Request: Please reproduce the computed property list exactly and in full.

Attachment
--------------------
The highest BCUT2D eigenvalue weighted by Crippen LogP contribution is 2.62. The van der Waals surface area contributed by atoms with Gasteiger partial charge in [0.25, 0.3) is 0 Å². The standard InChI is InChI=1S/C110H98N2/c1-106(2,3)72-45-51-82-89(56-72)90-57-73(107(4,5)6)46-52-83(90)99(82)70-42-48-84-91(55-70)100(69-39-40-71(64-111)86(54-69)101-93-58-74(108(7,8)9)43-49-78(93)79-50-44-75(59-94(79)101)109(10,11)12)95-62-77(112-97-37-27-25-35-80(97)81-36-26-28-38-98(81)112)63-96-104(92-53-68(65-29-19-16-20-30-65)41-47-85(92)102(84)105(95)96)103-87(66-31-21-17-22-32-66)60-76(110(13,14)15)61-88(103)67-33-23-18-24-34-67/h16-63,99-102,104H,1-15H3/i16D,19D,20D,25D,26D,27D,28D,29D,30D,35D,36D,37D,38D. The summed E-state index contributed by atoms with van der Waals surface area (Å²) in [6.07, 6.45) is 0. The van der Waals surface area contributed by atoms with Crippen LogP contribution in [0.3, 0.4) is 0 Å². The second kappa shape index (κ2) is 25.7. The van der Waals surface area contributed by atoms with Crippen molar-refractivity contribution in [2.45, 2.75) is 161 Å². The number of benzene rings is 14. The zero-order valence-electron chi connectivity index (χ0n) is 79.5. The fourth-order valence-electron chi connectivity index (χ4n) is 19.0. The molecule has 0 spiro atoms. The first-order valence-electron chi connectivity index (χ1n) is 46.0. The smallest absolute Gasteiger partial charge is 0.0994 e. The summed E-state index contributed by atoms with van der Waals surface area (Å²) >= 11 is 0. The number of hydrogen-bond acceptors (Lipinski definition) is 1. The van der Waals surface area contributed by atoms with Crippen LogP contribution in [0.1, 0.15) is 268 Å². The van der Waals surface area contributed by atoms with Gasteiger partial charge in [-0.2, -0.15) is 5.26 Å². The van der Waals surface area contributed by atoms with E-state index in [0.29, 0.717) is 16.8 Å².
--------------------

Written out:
The highest BCUT2D eigenvalue weighted by Crippen LogP contribution is 2.62. The van der Waals surface area contributed by atoms with Gasteiger partial charge in [0.25, 0.3) is 0 Å². The standard InChI is InChI=1S/C110H98N2/c1-106(2,3)72-45-51-82-89(56-72)90-57-73(107(4,5)6)46-52-83(90)99(82)70-42-48-84-91(55-70)100(69-39-40-71(64-111)86(54-69)101-93-58-74(108(7,8)9)43-49-78(93)79-50-44-75(59-94(79)101)109(10,11)12)95-62-77(112-97-37-27-25-35-80(97)81-36-26-28-38-98(81)112)63-96-104(92-53-68(65-29-19-16-20-30-65)41-47-85(92)102(84)105(95)96)103-87(66-31-21-17-22-32-66)60-76(110(13,14)15)61-88(103)67-33-23-18-24-34-67/h16-63,99-102,104H,1-15H3/i16D,19D,20D,25D,26D,27D,28D,29D,30D,35D,36D,37D,38D. The summed E-state index contributed by atoms with van der Waals surface area (Å²) in [6.07, 6.45) is 0. The van der Waals surface area contributed by atoms with Crippen LogP contribution in [0.3, 0.4) is 0 Å². The second kappa shape index (κ2) is 25.7. The van der Waals surface area contributed by atoms with Crippen molar-refractivity contribution in [2.45, 2.75) is 161 Å². The number of benzene rings is 14. The zero-order valence-electron chi connectivity index (χ0n) is 79.5. The fourth-order valence-electron chi connectivity index (χ4n) is 19.0. The molecule has 0 spiro atoms. The first-order valence-electron chi connectivity index (χ1n) is 46.0. The smallest absolute Gasteiger partial charge is 0.0994 e. The summed E-state index contributed by atoms with van der Waals surface area (Å²) >= 11 is 0. The number of hydrogen-bond acceptors (Lipinski definition) is 1. The van der Waals surface area contributed by atoms with Crippen LogP contribution in [0.1, 0.15) is 268 Å². The van der Waals surface area contributed by atoms with Gasteiger partial charge in [-0.2, -0.15) is 5.26 Å². The van der Waals surface area contributed by atoms with E-state index in [0.29, 0.717) is 16.8 Å².